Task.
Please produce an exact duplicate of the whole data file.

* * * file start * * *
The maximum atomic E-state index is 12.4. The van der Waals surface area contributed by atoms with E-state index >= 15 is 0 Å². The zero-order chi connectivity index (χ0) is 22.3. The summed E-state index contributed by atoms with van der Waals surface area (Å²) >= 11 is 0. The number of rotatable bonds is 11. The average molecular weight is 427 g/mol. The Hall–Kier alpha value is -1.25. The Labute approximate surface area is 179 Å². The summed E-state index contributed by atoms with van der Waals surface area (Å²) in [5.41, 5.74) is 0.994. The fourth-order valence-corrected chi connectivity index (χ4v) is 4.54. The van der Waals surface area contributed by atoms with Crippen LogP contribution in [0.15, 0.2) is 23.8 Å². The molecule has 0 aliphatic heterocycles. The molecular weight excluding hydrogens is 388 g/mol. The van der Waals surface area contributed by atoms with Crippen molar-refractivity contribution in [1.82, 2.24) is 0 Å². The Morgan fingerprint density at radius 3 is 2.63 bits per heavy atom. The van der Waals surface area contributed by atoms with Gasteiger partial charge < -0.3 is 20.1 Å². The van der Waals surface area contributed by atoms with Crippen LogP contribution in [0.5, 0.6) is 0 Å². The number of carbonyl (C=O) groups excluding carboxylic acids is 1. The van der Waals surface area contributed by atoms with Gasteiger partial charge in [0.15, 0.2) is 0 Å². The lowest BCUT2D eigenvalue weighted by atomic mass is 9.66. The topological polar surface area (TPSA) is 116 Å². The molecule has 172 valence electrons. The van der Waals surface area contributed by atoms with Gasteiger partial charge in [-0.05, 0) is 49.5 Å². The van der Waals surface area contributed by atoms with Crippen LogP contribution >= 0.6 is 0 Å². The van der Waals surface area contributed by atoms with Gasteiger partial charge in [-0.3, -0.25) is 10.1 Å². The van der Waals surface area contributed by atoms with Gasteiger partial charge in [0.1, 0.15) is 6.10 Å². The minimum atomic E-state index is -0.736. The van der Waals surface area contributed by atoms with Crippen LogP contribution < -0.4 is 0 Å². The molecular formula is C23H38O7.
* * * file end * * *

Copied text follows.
The maximum atomic E-state index is 12.4. The van der Waals surface area contributed by atoms with E-state index >= 15 is 0 Å². The zero-order chi connectivity index (χ0) is 22.3. The summed E-state index contributed by atoms with van der Waals surface area (Å²) >= 11 is 0. The number of rotatable bonds is 11. The average molecular weight is 427 g/mol. The Hall–Kier alpha value is -1.25. The Labute approximate surface area is 179 Å². The summed E-state index contributed by atoms with van der Waals surface area (Å²) in [5.41, 5.74) is 0.994. The fourth-order valence-corrected chi connectivity index (χ4v) is 4.54. The van der Waals surface area contributed by atoms with Crippen LogP contribution in [0.15, 0.2) is 23.8 Å². The molecule has 0 aliphatic heterocycles. The molecular weight excluding hydrogens is 388 g/mol. The van der Waals surface area contributed by atoms with Crippen molar-refractivity contribution in [1.82, 2.24) is 0 Å². The Morgan fingerprint density at radius 3 is 2.63 bits per heavy atom. The van der Waals surface area contributed by atoms with Gasteiger partial charge < -0.3 is 20.1 Å². The van der Waals surface area contributed by atoms with Crippen LogP contribution in [0.5, 0.6) is 0 Å². The number of carbonyl (C=O) groups excluding carboxylic acids is 1. The van der Waals surface area contributed by atoms with Gasteiger partial charge in [0.15, 0.2) is 0 Å². The lowest BCUT2D eigenvalue weighted by atomic mass is 9.66. The topological polar surface area (TPSA) is 116 Å². The molecule has 172 valence electrons. The van der Waals surface area contributed by atoms with Gasteiger partial charge in [-0.05, 0) is 49.5 Å². The van der Waals surface area contributed by atoms with Crippen LogP contribution >= 0.6 is 0 Å². The van der Waals surface area contributed by atoms with Gasteiger partial charge in [-0.3, -0.25) is 10.1 Å². The van der Waals surface area contributed by atoms with Gasteiger partial charge in [0.1, 0.15) is 6.10 Å². The minimum atomic E-state index is -0.736. The van der Waals surface area contributed by atoms with Crippen LogP contribution < -0.4 is 0 Å². The molecular formula is C23H38O7.